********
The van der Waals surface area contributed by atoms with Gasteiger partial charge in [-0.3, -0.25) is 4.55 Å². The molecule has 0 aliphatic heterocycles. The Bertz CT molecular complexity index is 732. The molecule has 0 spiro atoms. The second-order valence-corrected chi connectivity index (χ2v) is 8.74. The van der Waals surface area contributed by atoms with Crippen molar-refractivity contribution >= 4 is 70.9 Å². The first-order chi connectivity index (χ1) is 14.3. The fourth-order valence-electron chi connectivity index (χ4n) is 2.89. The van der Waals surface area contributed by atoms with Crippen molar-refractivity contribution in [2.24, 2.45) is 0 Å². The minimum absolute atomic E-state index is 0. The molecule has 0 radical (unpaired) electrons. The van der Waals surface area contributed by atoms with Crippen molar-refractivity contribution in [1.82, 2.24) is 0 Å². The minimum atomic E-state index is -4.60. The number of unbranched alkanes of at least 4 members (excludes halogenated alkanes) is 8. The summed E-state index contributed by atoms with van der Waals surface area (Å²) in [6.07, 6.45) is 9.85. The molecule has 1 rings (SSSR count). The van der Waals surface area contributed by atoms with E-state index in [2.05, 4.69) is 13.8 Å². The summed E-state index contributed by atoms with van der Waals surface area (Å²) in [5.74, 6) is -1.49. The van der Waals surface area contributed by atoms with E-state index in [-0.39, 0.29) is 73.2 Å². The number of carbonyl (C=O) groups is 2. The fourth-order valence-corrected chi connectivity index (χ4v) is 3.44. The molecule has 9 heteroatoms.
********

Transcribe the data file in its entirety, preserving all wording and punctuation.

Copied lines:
The van der Waals surface area contributed by atoms with Gasteiger partial charge in [-0.3, -0.25) is 4.55 Å². The molecule has 0 aliphatic heterocycles. The Bertz CT molecular complexity index is 732. The molecule has 0 spiro atoms. The second-order valence-corrected chi connectivity index (χ2v) is 8.74. The van der Waals surface area contributed by atoms with Crippen molar-refractivity contribution >= 4 is 70.9 Å². The first-order chi connectivity index (χ1) is 14.3. The fourth-order valence-electron chi connectivity index (χ4n) is 2.89. The van der Waals surface area contributed by atoms with Crippen molar-refractivity contribution in [2.24, 2.45) is 0 Å². The minimum absolute atomic E-state index is 0. The molecule has 0 radical (unpaired) electrons. The van der Waals surface area contributed by atoms with Crippen molar-refractivity contribution in [1.82, 2.24) is 0 Å². The minimum atomic E-state index is -4.60. The number of unbranched alkanes of at least 4 members (excludes halogenated alkanes) is 8. The summed E-state index contributed by atoms with van der Waals surface area (Å²) in [6.07, 6.45) is 9.85. The molecule has 1 rings (SSSR count). The van der Waals surface area contributed by atoms with E-state index in [2.05, 4.69) is 13.8 Å². The summed E-state index contributed by atoms with van der Waals surface area (Å²) in [5.74, 6) is -1.49. The van der Waals surface area contributed by atoms with E-state index in [-0.39, 0.29) is 73.2 Å². The number of carbonyl (C=O) groups is 2. The fourth-order valence-corrected chi connectivity index (χ4v) is 3.44. The molecule has 9 heteroatoms.